Less than a month following reports that Pakistan allowed China to view the remains of the top-secret stealth helicopter that SEAL Team 6 left behind at the bin Laden compound, China has begun combat testing of its first home-made helicopter gunship. ITN News on the growing military power’s publicity stunt to unveil the aircraft:
News of Rahman’s demise comes as the US gears up to mark the 10th anniversary of Al-Qaeda’s most spectacular attack, on September 11, 2001 on landmarks in Washington and New York, which killed nearly 3,000 people.
Rahman, a Libyan, was killed in the northwest tribal Waziristan area on August 22 after being heavily involved in directing operations for Al-Qaeda, a senior US official said, without divulging the circumstances of his death.
However, local officials in the region told AFP last week that a US drone strike on August 22 on a vehicle in North Waziristan killed at least four militants. It was not clear if the two incidents were connected.
The senior US official, speaking on condition of anonymity, said the death of Rahman would be deeply felt by Read more…
NEW DELHI: The Red Dragon is spreading its wings and sharpening its claws at a rapid clip. From deadly long-range nuclear missiles and an expanding blue-water Navy to potent space and cyber warfare abilities, China will have a “modern” military capable of prolonged high-intensity combat operations by the end of this decade.
Pentagon’s latest assessment of the expanding military might of China, released on Thursday, paints a scary picture of the frenetic pace at which the 2.25-million People’s Liberation Army (PLA) is being modernized, in the backdrop of uncertainty over its long-term intentions.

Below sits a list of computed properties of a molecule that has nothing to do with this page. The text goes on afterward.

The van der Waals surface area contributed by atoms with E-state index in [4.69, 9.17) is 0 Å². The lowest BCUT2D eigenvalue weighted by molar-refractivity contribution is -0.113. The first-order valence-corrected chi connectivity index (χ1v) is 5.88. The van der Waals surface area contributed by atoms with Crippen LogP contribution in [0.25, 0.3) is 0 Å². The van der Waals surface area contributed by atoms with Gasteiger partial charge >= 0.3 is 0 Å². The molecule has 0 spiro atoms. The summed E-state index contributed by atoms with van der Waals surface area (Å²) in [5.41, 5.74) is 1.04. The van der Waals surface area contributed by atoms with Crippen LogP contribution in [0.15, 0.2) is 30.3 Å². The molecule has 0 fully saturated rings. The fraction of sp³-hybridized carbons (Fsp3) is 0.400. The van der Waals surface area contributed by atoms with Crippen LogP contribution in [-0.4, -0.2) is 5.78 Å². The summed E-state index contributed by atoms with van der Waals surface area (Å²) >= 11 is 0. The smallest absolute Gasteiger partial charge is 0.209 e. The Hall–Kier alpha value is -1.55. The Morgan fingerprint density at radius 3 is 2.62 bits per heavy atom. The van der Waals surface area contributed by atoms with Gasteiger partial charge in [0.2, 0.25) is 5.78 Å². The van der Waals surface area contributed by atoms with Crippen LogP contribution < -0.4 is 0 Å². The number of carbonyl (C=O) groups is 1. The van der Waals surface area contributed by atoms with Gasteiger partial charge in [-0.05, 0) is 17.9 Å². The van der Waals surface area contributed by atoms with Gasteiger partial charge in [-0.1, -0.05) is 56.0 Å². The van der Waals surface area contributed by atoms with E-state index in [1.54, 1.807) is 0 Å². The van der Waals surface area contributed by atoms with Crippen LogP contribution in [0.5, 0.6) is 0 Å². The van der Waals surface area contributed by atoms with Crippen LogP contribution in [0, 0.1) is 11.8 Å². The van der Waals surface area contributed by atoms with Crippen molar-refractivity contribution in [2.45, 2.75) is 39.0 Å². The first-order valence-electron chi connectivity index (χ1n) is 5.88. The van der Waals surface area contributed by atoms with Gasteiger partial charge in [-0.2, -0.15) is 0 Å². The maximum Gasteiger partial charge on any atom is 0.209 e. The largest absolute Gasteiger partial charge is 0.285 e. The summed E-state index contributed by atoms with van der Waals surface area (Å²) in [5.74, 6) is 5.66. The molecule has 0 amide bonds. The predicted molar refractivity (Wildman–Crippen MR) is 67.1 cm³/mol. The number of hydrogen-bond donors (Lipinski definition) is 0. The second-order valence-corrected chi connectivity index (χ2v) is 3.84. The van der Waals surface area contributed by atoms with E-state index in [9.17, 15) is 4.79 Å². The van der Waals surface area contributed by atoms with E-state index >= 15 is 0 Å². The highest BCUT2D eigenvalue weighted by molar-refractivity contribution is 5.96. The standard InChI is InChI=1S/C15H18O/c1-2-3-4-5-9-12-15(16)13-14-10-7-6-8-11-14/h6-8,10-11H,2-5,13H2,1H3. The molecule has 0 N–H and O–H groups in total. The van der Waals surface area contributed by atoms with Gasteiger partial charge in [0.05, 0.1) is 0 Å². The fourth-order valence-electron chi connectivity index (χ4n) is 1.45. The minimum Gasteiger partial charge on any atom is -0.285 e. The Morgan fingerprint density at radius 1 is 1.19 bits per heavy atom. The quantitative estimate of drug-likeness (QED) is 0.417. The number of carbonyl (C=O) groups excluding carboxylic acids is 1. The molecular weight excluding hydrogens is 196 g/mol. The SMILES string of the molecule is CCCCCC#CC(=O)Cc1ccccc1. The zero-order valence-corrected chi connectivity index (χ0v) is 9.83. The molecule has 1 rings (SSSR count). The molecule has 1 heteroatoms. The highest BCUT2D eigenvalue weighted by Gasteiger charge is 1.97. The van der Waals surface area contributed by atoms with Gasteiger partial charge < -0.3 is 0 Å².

Though the US report holds that thwarting any American intervention in Taiwan remains PLA’s “main strategic direction”, New Delhi can ill-afford to ignore China’s increasing trans-border military capabilities, its assiduous strategic encircling of India and hardening posture in the border talks.
The report itself notes PLA has replaced its Read more…
Malaria-carrying mosquitoes are disappearing in some parts of Africa, but scientists are unsure as to why.
Figures indicate controls such as anti-mosquito bed nets are having a significant impact on the incidence of malaria in some sub-Saharan countries.
But in Malaria Journal, researchers say mosquitoes are also disappearing from areas with few controls.
They are uncertain if mosquitoes are being eradicated or whether they will return with renewed vigour.
Data from countries such as Tanzania, Eritrea, Rwanda, Kenya and Zambia all indicate that the incidence of malaria is dropping fast.
Researchers believe this is due to effective implementation of control programmes, especially the deployment of bed nets treated with insecticide.
But a team of Danish and Tanzanian scientists say this is not the whole story. For more than 10 years they have been collecting and Read more…